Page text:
Allan, I would not infer from Arrow’s thesis that markets are worse than government intervention. As Friedman warned, the government comes with its own set of incentives. Asymmetry of information is bridged by trust. But the kicker in the thesis is the predictability of need and quantity of medical services. Left to the market this will lead to tiered segmentation, as in India. Thing is, it works in India, but it won’t work here. My skepticism of markets is not philosophical: I see no ‘right’ to healthcare, as in ‘right to freedom of worship.’ I do see a problem in… Read more »

Allan
Guest
Allan

Yes, Friedman, the best of the best. “Asymmetry of information is bridged by trust.” A wise statement Saurabh, that points in the direction of the doctor/patient relationship. The market has to be tiered. We cannot all see the best doctor or have the luxury of a ten O’clock MRI. We cannot even agree upon what healthcare is. Fortunately we are a rich country so we have the ability to offer high quality medical care to the entire population, but I am sure that if I avail myself of a bit of extra luxury paid for at my own expense that… Read more »

Peter1
Guest
Peter1

“We cannot all see the best doctor or have the luxury of a ten O’clock MRI.”

First how would you “tier” best doctor, worst doctor? Isn’t competent doctor what we all want and should have access to? What medical care in your market “doctor/patient” relationship would you deny to people who need medical care? Would you triage based on finances?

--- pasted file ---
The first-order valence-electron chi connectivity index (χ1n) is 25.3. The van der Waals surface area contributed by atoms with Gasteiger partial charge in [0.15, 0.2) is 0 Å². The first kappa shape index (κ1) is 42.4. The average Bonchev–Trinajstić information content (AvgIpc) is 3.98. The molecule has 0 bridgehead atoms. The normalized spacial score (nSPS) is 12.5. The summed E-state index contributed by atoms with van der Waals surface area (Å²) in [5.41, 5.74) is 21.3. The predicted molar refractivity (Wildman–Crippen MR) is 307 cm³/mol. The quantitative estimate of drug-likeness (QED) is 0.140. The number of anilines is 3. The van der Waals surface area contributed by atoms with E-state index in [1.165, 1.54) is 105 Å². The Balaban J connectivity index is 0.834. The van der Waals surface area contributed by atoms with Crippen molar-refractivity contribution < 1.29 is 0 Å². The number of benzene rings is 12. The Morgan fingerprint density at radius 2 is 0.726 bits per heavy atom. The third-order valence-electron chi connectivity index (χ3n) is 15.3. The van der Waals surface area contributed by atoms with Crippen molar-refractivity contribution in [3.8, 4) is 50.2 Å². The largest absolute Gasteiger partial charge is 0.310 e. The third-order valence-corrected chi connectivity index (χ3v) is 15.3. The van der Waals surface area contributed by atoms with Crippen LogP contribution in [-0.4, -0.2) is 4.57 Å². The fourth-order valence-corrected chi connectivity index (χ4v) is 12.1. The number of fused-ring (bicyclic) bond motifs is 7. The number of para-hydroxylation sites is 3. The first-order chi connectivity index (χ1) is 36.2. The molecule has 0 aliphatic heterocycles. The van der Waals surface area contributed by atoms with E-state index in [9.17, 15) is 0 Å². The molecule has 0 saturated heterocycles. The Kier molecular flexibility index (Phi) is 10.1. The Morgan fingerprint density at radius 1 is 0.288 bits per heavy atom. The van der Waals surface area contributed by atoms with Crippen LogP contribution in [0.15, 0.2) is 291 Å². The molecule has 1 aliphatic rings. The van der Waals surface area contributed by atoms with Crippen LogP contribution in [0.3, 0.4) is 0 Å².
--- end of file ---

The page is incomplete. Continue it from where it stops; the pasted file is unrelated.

Saurabh Jha
Guest
Saurabh Jha

Allan: “I don’t understand enforcing something that comes naturally”

Contracts. It would be a legal nightmare enforcing these.

Peter: “Would you triage based on finances?”

The segmentation would result on ability to pay.. India is instructive in this regard. I’ll write more about it sometime.

http://blogs.bmj.com/bmj/2014/09/04/saurabh-jha-the-sunnier-side-of-indias-free-market-for-medical-imaging/

Allan
Guest
Allan

I cannot say who the best doctor is for everyone nor can anyone else. Invariably in the minds of some there is always a need to fight when things are divided up even if the division is done at random. All sorts of unjustified complaints and solutions are created to satisfy the mob mentality. Tiers in this case have to do with finances. To some extent tiered healthcare exists everywhere. The ACA tiers patients. Take note the number of people placed on Medicaid, a substandard program. Others are tiered based upon age, Medicare where wasted funds are the norm. “What… Read more »

Allan
Guest
Allan

Saurabh, for me to understand what the problem is you would have to go into greater detail. For now I can only guess. I assume you are considering contracts between insurers and patients. There are always the bad apple problems seen in everything we do, but outside of those bad apples I don’t see the problem. We had severe problems with HMO’s, but those problems were mostly created by government. As you well understand a contract is an agreement between parties where each party is legally bound to provide something to the other party. The contract is then generally recorded… Read more »